Mexicas Inflict Casualties on the Spaniards
From Cortés, Third Letter, 294–97
I answered them [the alguazil mayor and Pedro de Alvarado], that they must by no means go forward without leaving the bridges well filled up, so that if it became necessary to beat a retreat, the water might present no obstacle or impediment, for in this consisted all the danger. They sent me a message in reply, the amount of which was that the whole they had gained was left in good condition, and that I might go and see if it were not so. But suspecting that they had disregarded the orders, and left the bridges imperfectly filled up, I went to the place and found they had passed a breach in the road ten or twelve paces wide; and the water that flowed through it was ten or twelve feet deep. At the time the troops had passed this ditch, thus formed, they had thrown into it wood and reed-canes, and as they had crossed few at a time and with great circumspection, the wood and canes had not sunk beneath their weight; and they were so intoxicated with the pleasure of victory that they imagined it to be sufficiently firm. At the moment I reached this bridge of troubles, I discovered some Spaniards and many of our allies flying back in great haste, and the enemy like dogs in pursuit of them; and when I saw such a route I began to cry out, "Hold, hold!" and on approaching the water, I beheld it full of Spaniards and Indians, in so dense a mass that it seemed; as if there was not room for a straw to float. The enemy charged on the fugitives so hotly, that in the melée they threw themselves into the water after them; and soon the enemy's canoes came up by means of the canal and took the Spaniard alive.
As this affair was so sudden and I saw them killing our men, I resolved to remain there, and perish in the fight. The way in which l and those who were with me could do the most good, was to give our hands to some unfortunate Spaniards who were drowning and draw them out of the water; some came out wounded, others half-drowned, and others without arms, whom I sent forward. Already such multitudes of the enemy pressed upon us, that they had completely surrounded me and the twelve or fifteen men who were with me; and being deeply interested in endeavoring to save those that were sinking, I did not observe nor regard, the danger to which I was exposed. Several Indians of the enemy already advanced to seize me, and would have borne me off had it not been for a captain [Antonio de Quiñones] of fifty men whom I always had with me and a youth of his company, to whom God I owed my life; and in saving mine like a valiant man, he lost his own. In the mean time the Spaniards who had fled before the enemy, pursued their course along the causeway, and as it was small and narrow, and on the same level as the water, which had been effected by those dogs on purpose to annoy us; and as the road was crowded also with our allies who had been routed, much delay was thereby occasioned, enabling the enemy to come out on both sides by water, and to take and destroy as many as they pleased. The captain who was with me, Antonio de Quiñones, said to me, "Let us leave, this place and save your life, since you know that without you none of us can escape;" but he could not induce me to go. When he saw this he seized me in his arms, that he might, force me away; and although I would have bean better satisfied to die than live, yet by the importunity of this captain and of my other companions, we began to retreat, making our way with our swords and bucklers [shields] against the enemy, who pressed hard upon us. At this moment there came up a servant of mine on horseback, and made a little room; but presently he received a blow in his throat from a lance thrown from a low terrace that brought him to the ground. While I was in the midst of this conflict, sustaining the attacks of the enemy, and waiting for the crowd on the narrow causeway to reach a place of safety, one of my servants brought me a horse to ride upon. But the mud on the causeway, occasioned by the coming and going of persons by water, was so deep that no one could stand, especially with the jostlings of the people against one another in their efforts to escape.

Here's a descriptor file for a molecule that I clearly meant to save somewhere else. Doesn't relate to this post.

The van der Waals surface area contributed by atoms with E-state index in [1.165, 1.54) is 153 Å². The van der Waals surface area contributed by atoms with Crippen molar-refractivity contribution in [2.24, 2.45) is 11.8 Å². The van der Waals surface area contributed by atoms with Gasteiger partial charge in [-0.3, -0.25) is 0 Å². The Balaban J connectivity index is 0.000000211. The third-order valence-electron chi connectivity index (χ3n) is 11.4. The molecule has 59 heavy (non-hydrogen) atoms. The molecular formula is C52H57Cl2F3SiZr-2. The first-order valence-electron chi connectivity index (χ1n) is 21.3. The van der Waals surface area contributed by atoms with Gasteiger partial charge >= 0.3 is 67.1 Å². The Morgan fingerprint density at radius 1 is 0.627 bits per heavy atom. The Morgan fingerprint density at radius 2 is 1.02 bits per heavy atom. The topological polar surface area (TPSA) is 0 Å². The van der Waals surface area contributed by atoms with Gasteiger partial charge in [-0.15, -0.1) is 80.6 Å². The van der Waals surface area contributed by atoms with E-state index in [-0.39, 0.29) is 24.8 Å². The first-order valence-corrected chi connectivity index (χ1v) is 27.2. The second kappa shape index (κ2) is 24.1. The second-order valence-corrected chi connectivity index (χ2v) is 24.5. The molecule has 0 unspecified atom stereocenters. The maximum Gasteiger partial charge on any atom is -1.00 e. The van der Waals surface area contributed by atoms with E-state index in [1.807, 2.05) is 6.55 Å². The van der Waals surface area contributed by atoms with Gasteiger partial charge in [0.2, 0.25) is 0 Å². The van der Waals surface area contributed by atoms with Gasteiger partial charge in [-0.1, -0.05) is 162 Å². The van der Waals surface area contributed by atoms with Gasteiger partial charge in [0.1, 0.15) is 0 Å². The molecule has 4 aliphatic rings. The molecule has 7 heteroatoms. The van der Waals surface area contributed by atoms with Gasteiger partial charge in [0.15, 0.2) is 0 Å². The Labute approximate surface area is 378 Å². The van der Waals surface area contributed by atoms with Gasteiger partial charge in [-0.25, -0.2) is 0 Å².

I mounted the horse, but not to fight, as this was impossible on horseback; but if it had been practicable, I should have found on the little island opposite the narrow causeway, the eight horsemen I had left there, who were unable to do more than to effect their return; which, indeed, was so dangerous that two mares on which two of my servants rode fell on the causeway into the water; one of them was killed by the Indians, but the other was saved by some of the infantry. Another servant of mine, Cristobal de Guzman, rode a horse they gave him at the little island to bring to me, on which I might make my escape; but the enemy killed both him and the horse before he reached me; his death spread sorrow through the whole camp, and even to this day his loss is still mourned by those who knew him. But after all our troubles, by the blessing of God, those of us who survived reached the street of Tacuba, which was very wide; and collecting the people, I took my post with nine horsemen in the rearguard. The enemy pressed forward with all the pride of victory, as if resolved that none should escape with life; but falling back in the best manner I could, I sent word to the treasurer and auditor to retreat to the public square in good order. I also sent similar orders to the two other captains [the alguazil mayor and Pedro de Alvarado] who had entered the city by the street that led to the market-place, both of whom had fought gallantly, and carried many entrenchments and bridges, which they had caused to be well filled up, on account of which they were able to retire without loss. Before the retreat of the treasurer and auditor some of the enemy threw in their way two or three heads of Christian men from the upper part of an entrenchment where they were fighting, but it was not know whether they were persons belonging to the camp of Pedro de Alvarado or our own.